Here’s something even neater: These bursts zip inside awake sheep’s brains, too. These spindles haven’t been spotted in healthy, awake people’s brains. But the sheep findings, published March 2 in eNeuro, raise that possibility.
The purpose of sleep
spindles, which look like jagged bursts of electrical activity on an electroencephalogram,
isn’t settled. One idea is that these bursts help lock new memories into the
brain during sleep. Daytime ripples, if they exist in people, might be doing
something similar during periods of wakefulness, the researchers speculate.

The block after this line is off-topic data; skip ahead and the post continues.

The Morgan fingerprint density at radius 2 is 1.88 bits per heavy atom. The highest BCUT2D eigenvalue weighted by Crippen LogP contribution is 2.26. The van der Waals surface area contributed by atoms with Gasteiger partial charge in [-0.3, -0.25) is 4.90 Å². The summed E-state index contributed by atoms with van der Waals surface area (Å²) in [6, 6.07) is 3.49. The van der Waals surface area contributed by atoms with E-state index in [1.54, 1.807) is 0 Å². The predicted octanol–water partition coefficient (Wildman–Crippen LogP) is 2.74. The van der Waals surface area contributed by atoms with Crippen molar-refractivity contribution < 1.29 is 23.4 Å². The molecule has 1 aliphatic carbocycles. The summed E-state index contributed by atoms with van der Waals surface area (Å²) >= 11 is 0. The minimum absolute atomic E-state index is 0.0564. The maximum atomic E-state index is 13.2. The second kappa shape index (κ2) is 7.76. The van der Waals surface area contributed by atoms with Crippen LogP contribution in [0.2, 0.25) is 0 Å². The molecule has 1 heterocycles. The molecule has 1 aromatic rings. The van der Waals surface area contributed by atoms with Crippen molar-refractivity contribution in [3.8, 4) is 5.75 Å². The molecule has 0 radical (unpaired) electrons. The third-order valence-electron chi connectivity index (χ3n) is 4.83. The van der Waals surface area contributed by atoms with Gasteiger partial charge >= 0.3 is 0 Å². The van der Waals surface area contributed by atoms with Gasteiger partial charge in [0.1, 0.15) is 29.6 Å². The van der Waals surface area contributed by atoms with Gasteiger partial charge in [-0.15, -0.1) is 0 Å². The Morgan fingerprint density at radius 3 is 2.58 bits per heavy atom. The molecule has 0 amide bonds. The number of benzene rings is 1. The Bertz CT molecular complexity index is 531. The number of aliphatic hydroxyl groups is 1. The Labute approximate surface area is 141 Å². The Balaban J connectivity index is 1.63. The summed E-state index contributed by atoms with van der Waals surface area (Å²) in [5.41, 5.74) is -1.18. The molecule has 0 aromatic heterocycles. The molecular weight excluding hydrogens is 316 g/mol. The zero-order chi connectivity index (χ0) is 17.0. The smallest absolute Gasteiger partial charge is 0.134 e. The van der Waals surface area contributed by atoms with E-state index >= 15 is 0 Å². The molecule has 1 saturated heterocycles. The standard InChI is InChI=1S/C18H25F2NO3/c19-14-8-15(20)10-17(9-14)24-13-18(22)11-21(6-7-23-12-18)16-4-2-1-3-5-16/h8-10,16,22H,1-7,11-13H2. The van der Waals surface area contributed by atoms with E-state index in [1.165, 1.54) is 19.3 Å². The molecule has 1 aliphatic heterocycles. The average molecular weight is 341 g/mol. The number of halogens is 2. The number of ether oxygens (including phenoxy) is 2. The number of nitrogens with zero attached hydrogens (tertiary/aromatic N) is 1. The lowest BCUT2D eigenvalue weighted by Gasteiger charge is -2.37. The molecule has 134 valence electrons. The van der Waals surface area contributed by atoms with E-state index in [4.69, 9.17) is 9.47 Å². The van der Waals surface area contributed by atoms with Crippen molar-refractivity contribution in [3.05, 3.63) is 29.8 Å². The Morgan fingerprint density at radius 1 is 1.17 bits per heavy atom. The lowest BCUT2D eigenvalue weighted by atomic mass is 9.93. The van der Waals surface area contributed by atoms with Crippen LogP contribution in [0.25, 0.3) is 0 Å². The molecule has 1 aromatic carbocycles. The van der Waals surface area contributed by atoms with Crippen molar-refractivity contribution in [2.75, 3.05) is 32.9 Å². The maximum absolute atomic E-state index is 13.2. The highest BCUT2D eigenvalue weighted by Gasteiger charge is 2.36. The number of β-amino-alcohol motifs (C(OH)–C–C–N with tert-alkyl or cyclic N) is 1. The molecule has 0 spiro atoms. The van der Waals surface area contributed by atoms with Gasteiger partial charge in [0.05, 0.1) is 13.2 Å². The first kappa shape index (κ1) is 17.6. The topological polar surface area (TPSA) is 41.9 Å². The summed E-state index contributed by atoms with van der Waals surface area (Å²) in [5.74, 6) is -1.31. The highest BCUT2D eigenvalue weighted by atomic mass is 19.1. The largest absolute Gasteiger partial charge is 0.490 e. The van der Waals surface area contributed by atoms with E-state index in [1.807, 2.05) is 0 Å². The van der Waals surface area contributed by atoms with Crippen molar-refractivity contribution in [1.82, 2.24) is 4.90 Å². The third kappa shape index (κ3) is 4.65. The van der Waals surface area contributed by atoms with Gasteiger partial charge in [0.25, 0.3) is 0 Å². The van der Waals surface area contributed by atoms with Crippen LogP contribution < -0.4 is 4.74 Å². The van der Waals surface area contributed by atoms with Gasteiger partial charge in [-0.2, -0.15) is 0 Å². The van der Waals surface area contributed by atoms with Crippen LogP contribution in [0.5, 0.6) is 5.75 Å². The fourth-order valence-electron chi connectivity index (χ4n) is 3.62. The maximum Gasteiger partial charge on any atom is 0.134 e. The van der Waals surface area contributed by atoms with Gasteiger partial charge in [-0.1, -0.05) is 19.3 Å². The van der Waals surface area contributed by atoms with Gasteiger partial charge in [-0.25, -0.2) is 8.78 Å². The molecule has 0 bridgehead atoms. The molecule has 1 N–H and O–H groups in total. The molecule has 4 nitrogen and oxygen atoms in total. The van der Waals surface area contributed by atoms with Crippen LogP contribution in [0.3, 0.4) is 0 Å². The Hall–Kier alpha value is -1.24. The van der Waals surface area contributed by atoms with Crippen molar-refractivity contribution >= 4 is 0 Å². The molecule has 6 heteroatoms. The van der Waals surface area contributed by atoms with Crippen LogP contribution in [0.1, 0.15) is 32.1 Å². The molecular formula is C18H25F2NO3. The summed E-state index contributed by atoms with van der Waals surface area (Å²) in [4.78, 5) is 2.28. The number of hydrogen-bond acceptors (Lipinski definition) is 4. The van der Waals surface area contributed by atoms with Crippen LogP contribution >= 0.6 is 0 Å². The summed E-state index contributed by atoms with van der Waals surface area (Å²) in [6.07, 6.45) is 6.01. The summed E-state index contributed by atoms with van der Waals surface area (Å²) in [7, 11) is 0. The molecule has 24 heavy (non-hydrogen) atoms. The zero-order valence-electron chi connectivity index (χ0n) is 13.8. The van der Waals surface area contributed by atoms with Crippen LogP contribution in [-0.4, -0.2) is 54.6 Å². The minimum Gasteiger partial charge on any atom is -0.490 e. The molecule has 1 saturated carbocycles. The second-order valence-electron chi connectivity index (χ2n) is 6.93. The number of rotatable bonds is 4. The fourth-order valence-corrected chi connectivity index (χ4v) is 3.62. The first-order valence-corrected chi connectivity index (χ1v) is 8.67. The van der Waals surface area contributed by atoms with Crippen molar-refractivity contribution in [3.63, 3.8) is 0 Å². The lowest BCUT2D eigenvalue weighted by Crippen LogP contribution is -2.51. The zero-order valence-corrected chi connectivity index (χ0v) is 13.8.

Jenny Morton, a neurobiologist at the University of Cambridge, and her colleagues studied six female merino sheep with implanted electrodes that spanned their brains. The team collected electrical patterns that emerged over two nights and a day. As the sheep slept, sleep spindles raced across their brains. These spindles are akin to those in people during non-REM sleep, which accounts for the bulk of an adult’s sleeping night (SN: 8/10/10).